Yes, you can use the techniques described in the dragon book to write an interpreter.
You need a lexical analyzer and a parser regardless.
As others have pointed out, you do need to write the code to do actual execution -- but for a simple interpreter, this can be essentially the same as the syntax-directed translation described in the dragon book.
Everything else is optional.
If you want to skip straight from the parser to execution, you can. That will leave you with a very simple language, which can be both good and bad -- look at Tcl for an example of such a language.
If you want to interpret each line as you parse it, you can do that, too; this is what most command-line interpreters (Unix shell scripts, Microsoft's cmd.com and PowerShell) do, as well as interactive "REPL's" (Read-Eval-Print-Loops) for languages like Python and Ruby.
"Semantic analyzer" seems vague to me, but sounds like it should include most kinds of load-time consistency checks. This is also optional, but there are advantages in an interpreter that won't take any old garbage and try to execute it as a program...
"Intermediate code" is also kind of vague, but it is arguably optional. If you aren't executing directly from the program string (as in Tcl), you need some kind of internal representation to store your code once you've read it in. One popular option is to execute from an internal tree structure, based more or less closely on your parse tree, which is arguably distinct from producing "intermediate code". On the other hand, if your "intermediate code" could be written out more or less directly from your internal tree structure, you might as well count the internal structure as your "intermediate code".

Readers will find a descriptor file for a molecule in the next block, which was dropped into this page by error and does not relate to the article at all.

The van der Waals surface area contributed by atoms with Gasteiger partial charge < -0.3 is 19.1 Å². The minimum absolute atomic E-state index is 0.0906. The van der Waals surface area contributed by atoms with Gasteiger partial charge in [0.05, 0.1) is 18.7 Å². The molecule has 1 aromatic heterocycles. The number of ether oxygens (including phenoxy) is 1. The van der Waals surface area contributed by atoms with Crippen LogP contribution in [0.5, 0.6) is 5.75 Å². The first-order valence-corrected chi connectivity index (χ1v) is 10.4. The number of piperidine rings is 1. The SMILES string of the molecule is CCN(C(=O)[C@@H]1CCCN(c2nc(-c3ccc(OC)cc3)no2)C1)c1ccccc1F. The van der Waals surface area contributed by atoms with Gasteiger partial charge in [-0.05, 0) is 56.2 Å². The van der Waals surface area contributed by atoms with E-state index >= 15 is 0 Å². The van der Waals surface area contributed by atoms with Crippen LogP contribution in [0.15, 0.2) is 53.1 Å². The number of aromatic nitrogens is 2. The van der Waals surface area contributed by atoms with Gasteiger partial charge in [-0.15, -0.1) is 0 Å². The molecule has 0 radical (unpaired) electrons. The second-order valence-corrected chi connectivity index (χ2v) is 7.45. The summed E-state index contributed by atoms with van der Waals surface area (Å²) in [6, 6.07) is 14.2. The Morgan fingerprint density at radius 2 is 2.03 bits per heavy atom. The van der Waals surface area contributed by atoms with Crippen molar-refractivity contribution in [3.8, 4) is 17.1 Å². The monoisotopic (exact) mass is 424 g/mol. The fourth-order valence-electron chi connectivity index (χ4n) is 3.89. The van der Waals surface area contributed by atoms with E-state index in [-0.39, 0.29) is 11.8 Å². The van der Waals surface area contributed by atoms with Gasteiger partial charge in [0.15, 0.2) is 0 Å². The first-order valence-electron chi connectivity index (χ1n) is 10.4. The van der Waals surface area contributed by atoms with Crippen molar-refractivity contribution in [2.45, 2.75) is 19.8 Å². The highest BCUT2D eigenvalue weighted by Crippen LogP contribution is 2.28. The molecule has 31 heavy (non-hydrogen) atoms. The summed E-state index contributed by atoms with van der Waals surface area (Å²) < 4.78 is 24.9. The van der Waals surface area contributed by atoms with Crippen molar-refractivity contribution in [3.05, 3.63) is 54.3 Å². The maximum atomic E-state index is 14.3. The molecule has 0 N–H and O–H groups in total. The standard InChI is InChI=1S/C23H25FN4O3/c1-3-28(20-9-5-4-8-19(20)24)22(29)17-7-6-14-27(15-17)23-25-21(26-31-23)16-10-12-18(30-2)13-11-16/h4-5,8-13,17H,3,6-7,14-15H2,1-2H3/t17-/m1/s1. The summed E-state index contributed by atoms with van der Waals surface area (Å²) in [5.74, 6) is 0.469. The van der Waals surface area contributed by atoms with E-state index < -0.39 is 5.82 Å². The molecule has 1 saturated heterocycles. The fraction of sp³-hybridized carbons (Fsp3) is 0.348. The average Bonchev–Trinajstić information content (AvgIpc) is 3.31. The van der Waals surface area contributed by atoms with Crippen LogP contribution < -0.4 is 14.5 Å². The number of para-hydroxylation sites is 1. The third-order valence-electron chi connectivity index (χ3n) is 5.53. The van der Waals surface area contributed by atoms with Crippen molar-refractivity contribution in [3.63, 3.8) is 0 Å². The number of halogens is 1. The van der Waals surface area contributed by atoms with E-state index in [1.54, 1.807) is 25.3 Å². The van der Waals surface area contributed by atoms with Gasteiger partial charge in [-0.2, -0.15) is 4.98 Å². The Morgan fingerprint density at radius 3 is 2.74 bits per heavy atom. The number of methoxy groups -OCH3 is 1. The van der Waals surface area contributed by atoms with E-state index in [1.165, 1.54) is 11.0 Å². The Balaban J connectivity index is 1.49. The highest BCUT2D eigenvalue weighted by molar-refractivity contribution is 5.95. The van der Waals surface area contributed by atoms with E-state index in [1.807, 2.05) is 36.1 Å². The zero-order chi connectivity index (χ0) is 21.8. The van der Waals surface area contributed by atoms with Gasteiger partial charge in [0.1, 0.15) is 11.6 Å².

There are important issues that you haven't addressed; one that stands out is: how do you want to handle names? Presumably you will want the programmer to be able to define and use his own names (e.g., for variables, functions, and so forth), so you will need to implement some kind of mechanism for that.
Exactly how names are handled is a big design decision, with major implications for the usability and implementability of your language. The simplest option for implementation is to use a single, global hash map to implement a single, global namespace -- but note that this choice has well-known usability problems...